“The Europeans are losing out,” said Simon Johnson, a professor at the Sloan School of Management at the Massachusetts Institute of Technology. “The Europeans are the biggest losers of the economic crisis, even though the home of subprime madness was the U.S.”
To be sure, the American economy is not out of the woods yet, either, with unemployment still on the rise, homeowners still burdened by mortgage debts and Washington offering few details about how it will cure its own huge government deficits.
But the euro’s recent surge against the dollar mostly reflects higher interest rates on the Continent rather than optimism about Europe’s prospects, and the stronger currency actually makes European exports less competitive globally.
Already, the euro zone’s share of world trade has slipped to 28 percent in 2008 from 31 percent in 2004, according to the World Trade Organization.
Economies in Spain, Ireland and Greece are all expected to keep shrinking in 2010, while the region’s economic powerhouse, Germany, ekes out a 0.3 percent gain, according to a bleak new outlook from the International Monetary Fund.
And there are signs that Europe’s anemic economic performance will translate into less political power. European countries had an outsize voice in the Group of 7, the world’s principal economic forum since the mid-1970s. But late last month, world leaders said that elite club would soon be eclipsed by the Group of 20, a much more global assembly that includes emerging economic giants like Brazil, China and India.
Though symbolic, the shift from the G-7 to the G-20 crystallized fears that the world economy would actually be steered by what C. Fred Bergsten, director of the Peterson Institute for International Economics, calls the G-2 — the United States and China. “Ideally, it would be the G-3, but Europe doesn’t speak with a single voice and they can’t coordinate and function the same way the U.S. and China can,” Mr. Bergsten said.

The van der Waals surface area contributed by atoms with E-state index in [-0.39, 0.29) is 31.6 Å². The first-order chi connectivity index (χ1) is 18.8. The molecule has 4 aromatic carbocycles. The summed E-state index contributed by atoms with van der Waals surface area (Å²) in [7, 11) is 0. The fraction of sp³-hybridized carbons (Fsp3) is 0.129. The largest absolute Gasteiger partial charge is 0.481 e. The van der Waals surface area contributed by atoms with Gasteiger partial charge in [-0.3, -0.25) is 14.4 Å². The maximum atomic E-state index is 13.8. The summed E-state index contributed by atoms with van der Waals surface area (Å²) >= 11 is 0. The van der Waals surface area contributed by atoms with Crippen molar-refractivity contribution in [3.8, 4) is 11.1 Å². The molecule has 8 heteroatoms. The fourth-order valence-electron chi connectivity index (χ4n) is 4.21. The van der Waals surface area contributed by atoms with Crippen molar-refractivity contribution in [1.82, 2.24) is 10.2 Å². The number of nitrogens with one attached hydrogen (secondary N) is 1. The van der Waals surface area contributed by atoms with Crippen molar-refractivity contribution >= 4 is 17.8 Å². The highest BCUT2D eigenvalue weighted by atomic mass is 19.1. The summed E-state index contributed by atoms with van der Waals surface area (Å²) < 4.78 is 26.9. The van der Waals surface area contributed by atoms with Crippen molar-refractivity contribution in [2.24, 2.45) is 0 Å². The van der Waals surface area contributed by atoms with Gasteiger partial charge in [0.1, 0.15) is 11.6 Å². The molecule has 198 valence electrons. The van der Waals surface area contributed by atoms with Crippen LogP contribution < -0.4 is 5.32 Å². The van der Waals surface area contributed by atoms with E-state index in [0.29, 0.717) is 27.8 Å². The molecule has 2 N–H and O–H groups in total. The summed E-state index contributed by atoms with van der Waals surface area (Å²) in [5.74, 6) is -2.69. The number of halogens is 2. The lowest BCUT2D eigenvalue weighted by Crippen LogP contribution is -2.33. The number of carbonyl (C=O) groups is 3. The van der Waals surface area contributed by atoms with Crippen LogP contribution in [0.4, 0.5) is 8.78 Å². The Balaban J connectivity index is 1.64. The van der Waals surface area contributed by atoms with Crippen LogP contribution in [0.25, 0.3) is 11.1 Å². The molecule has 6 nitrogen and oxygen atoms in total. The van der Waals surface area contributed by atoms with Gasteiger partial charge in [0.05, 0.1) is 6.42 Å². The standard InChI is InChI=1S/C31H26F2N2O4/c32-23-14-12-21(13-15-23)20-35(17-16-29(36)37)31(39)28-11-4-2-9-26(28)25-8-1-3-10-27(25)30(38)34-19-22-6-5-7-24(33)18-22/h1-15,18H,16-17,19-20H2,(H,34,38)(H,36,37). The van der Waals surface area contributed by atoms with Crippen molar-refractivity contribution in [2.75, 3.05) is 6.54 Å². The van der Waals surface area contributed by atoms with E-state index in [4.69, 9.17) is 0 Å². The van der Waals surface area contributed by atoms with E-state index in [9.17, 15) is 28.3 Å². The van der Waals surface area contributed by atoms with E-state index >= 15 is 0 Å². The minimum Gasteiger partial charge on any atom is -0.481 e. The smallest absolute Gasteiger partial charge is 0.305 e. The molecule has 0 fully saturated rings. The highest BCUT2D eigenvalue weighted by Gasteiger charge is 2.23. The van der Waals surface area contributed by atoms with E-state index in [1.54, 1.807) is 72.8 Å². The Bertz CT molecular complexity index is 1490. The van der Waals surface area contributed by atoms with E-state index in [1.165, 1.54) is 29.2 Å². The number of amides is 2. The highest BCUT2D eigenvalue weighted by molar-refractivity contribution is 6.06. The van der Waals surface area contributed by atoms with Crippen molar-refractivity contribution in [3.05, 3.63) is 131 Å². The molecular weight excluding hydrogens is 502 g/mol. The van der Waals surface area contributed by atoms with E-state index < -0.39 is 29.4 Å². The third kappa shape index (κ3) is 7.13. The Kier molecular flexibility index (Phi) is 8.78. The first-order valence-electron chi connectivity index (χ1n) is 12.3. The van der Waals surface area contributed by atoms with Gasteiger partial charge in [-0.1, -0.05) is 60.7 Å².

What is more, the economic crisis has also paralyzed European efforts to come to grips with longer-term factors inhibiting growth, like an aging work force and slowing population growth in many countries.
Over the next 25 years, Western Europe’s population is expected to increase just 0.7 percent, to 189.8 million, from its current 188.5 million, compared with a 20 percent increase in the United States over the same period, according to the United Nations. At the same time, the overall population is getting older across the region, from the Russian border to the Atlantic.
The best way to compensate for an aging population — and therefore fewer workers — is higher productivity. But that indicator, too, has been moving in the wrong direction. After rising smartly in the 1970s and 1980s, productivity in the last decade and a half has inched up 0.9 percent annually in Europe, compared to 1.7 percent in the United States, Mr. Moëc said.
“Productivity growth in the U.S. has not been spectacular lately, but it’s been much better than Europe, and the U.S. doesn’t have this massive demographic problem,” he said. “Until now, we thought of the demographic issue as theoretical, but it’s starting to bite.”
Over the long term, that is likely to require workers to rethink the generous social benefits, long vacations and early retirement plans they once took for granted.
Louise Richardson, 65, had planned to retire now as chief executive of the Older Women’s Network, a charity based in Dublin. She will now have to delay that at least two years because of the toll the financial crisis has taken on her retirement savings.“I can’t retire. I can’t afford to,” said Ms. Richardson, a widow whose savings have dropped to 80,000 euros, or $118,000, from 240,000 euros over the last decade. “My pension’s been completely knocked off its trolley. The money was just swallowed up.”